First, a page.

Largest cryptocurrency by market capitalization lost 13% of its value just hours after the US announced the seizure of more than $2.3 million in BTC.
The Bitcoin price has slipped to 32,000 USD/coin, down 13% compared to the previous session. The cause of this sell-off is unknown at the moment, but it could be related to concerns about its security.

A few hours ago, US authorities announced they had recovered $2.3 million worth of Bitcoins, most of which were cryptocurrencies that the company that owns the Colonial oil pipeline paid hackers in return system control. Court documents show that investigators found the password of one of the digital wallets used by the hackers. They were withdrawn by court order.

The incident is marked as a major step forward by US authorities in the fight against hackers, who often use Bitcoin as a tool to profit. The characteristics of cryptocurrencies make them virtually untraceable and do not require traditional money laundering.

However, shortly after this news, Bitcoin dropped sharply. Smaller-cap digital currencies are also in the red. This sell-off continues the turbulence that Bitcoin faced even just two months ago, its price reaching nearly $65,000. Even many people are skeptical about the value of Bitcoin and other digital currencies.

At the moment, Bitcoin is only up 14% from the beginning of the year. However, its price is still 3 times higher than a year ago. A few days ago, many cryptocurrency experts warned that a flood of bad news could cause the Bitcoin price to break the $20,000 mark.

Bitcoin is known for its anonymity and high security. Therefore, it also creates controversy when criminals prefer to use this currency to cover up illegal activities. Hackers often demand ransom in Bitcoin to make sure no one can track their activity.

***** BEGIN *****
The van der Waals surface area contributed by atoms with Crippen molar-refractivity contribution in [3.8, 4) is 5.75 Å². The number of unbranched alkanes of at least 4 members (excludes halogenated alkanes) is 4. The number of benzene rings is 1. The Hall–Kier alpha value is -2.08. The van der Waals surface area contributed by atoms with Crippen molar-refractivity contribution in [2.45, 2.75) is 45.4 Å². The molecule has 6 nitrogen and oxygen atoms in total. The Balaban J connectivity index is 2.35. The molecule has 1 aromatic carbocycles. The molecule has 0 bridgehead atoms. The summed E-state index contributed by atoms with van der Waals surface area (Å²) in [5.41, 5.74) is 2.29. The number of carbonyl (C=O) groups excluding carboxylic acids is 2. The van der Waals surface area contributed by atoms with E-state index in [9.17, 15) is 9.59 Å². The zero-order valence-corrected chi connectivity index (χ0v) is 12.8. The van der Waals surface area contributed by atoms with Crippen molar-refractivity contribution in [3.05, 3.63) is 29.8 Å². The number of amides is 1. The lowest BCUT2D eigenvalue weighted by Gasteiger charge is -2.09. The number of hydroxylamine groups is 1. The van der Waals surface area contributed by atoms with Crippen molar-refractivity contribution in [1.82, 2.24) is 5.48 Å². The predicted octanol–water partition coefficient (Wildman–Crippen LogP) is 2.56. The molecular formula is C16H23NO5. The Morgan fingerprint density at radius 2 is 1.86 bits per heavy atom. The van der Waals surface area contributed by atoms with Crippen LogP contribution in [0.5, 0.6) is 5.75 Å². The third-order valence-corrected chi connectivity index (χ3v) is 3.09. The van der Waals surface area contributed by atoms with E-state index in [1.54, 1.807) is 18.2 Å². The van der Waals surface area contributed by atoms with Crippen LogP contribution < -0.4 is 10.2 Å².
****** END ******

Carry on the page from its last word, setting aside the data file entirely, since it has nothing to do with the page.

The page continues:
DarkSide is one of them. The organization is said to have earned $90 million in Bitcoin ransom before switching methods of operation. Currently, they create a so-called "ransomware as a service" business model, which provides hacking tools for other hackers to carry out attacks.

The Bitcoins that have just been seized are mainly sourced from the company that owns the Colonial pipeline, who were forced to pay to get the lifeline pipeline back up and running.

John Hultquist, an analyst with Mandiant Threat Intelligence, called the US seizure of illegal cryptocurrencies "a welcome development".

“Obviously, we need a way to prevent Bitcoin and other cryptocurrencies from being turned into a tool in the hands of illegals. Law enforcement needs to further expand their technology to prevent block these activities," Hultquist.

However, the truth is that Bitcoin is still falling in price. The case is another demonstration that states can fully regulate cryptocurrencies, as claimed by many governments recently.
Axact

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